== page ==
Understanding the Mobile Detection Deployment Program

Terrorist threats of radiologicaluclear attacks continue to raise concern at all levels of government. To assist state and local responders during “surge” events, the Domestic Nuclear Detection Office maintains detection units that can be deployed, along with laboratory personnel, to supplement the jurisdictions’ existing radiological and nuclear detection capabilities and resources.

Hospital Response to a 10-Kiloton Nuclear Detonation

Article Out Loud For many years, federal, state, and local authorities throughout the United States have planned and trained for the notional possibility of a 10-kiloton improvised nuclear device being

Public Health Response & Severe Weather Emergencies

Public health professionals are constantly building the capacity and capabilities needed to respond to a variety of possible emergencies such as biological events, pandemic influenza, emerging diseases, manmade disasters, and a host of other dangers.

Hospitals Must Prepare Now for Future Contingencies

Considering the financial constraints already in place, and the likelihood that there will be continuing reductions in federal grant funds for preparedness, the challenge facing U.S. hospitals and other healthcare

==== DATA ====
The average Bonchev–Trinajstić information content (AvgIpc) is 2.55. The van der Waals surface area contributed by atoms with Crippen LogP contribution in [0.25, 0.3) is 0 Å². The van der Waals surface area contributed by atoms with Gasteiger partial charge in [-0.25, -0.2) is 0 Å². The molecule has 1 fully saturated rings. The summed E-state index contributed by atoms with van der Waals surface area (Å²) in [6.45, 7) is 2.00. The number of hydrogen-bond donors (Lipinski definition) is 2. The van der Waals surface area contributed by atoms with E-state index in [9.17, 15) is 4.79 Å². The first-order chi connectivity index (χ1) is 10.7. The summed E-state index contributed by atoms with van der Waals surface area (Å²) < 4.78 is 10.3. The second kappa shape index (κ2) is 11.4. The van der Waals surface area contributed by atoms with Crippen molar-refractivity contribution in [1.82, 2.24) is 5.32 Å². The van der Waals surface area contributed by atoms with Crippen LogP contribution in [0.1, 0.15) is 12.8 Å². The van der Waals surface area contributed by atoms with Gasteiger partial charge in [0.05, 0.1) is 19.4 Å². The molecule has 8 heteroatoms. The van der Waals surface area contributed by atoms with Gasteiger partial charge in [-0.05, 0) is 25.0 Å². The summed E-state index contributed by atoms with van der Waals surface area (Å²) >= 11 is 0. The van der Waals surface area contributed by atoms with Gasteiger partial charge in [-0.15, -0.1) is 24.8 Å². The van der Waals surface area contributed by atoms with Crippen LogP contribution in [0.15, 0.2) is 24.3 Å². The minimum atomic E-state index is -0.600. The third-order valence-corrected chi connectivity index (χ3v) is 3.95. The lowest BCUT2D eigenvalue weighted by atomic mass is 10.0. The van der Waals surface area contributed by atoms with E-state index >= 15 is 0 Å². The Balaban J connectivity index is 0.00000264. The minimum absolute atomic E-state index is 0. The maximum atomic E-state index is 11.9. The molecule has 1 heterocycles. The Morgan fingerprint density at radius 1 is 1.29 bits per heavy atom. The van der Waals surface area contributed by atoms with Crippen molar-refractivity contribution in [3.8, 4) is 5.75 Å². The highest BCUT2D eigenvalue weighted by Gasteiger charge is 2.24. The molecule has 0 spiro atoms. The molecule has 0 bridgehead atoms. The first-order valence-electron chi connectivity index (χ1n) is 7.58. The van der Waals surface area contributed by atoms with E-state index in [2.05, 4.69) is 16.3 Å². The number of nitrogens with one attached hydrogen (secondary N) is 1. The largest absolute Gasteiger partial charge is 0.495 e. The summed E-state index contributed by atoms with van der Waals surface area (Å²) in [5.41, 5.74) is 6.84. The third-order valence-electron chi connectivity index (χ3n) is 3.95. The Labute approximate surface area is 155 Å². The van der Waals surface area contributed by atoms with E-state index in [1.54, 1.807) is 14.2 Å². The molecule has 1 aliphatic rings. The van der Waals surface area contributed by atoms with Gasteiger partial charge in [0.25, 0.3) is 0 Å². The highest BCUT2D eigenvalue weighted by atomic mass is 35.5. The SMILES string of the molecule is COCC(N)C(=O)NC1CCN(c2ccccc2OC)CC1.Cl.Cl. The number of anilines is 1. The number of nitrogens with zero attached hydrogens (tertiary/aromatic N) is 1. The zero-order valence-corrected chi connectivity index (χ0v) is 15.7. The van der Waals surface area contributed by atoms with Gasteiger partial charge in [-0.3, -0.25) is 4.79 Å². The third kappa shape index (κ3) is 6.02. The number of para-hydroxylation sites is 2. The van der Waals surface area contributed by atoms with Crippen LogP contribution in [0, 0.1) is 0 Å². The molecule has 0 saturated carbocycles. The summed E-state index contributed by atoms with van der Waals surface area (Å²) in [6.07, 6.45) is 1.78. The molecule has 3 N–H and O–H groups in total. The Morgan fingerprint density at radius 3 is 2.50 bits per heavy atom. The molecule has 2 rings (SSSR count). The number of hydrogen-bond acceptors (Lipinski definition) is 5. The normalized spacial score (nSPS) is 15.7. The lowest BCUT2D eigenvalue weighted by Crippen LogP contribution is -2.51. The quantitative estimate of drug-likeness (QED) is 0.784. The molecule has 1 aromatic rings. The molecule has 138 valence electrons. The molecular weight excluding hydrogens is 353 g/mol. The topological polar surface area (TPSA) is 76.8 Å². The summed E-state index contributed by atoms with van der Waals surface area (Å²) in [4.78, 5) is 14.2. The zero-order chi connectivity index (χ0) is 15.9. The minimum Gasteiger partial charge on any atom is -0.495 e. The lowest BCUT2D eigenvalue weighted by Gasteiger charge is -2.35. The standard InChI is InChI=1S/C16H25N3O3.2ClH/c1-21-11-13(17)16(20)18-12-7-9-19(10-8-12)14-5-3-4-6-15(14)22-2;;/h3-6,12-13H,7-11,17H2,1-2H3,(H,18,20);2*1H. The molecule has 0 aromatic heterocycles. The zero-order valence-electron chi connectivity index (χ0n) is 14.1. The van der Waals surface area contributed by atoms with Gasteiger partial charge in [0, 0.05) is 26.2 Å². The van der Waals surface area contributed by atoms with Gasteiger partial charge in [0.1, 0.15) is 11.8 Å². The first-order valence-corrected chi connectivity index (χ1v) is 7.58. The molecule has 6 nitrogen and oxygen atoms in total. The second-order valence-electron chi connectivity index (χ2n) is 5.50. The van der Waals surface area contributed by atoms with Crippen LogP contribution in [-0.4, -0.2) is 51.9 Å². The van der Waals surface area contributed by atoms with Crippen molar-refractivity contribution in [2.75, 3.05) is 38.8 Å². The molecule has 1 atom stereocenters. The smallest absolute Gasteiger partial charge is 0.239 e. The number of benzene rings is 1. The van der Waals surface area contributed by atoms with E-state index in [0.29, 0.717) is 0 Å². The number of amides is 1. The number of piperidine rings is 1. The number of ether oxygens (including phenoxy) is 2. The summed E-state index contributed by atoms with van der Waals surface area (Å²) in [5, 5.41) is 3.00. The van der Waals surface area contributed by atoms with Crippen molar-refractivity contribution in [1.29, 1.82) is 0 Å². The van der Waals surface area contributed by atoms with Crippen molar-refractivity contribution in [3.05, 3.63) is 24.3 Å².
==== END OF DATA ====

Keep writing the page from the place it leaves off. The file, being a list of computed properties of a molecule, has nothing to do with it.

New Security Officer Training Opportunity

Emergency Film Group has released Professional Security Officer: Roles & Responsibilities, a DVD-based training program for security guards. The training describes how security professionals support a safe workplace and a secure facility, while remaining professional, open and friendly.

CBRNE & NIMS: Complementary, Not Contradictory

Some critics of the U.S. National Incident Management System (NIMS) have cited a wide variety of examples to justify their claims that the NIMS policy guidelines will not fully and/or effectively serve the nation’s needs in managing future emergency-response situations.

The Great ShakeOut Earthquake Drills

Great ShakeOut earthquake drills help people in homes, schools, and organizations practice how to be safe during big earthquakes, and provide an opportunity for everyone to improve their overall preparedness.

Protecting Responders From the Known and Unknown

Law enforcement officers secure the scene, hazmat teams enter the hot zone, emergency medical technicians transport victims, and emergency room doctors and nurses receive patients following a radiological incident. Each responder plays an important role, but each requires a different level of protection, which is dictated by different standards. Resources are available to help determine the best protection.

Radiological Preparedness: A Short Primer

The higher likelihood of a chemical or biological terrorist attack makes such incidents the focus of many education and training exercises. Preparing for a Fukushima-like nuclear incident, whether accidental or deliberate, must be addressed by educating the public, understanding how to best detect radioactive material, and protecting the population before an actual threat emerges.
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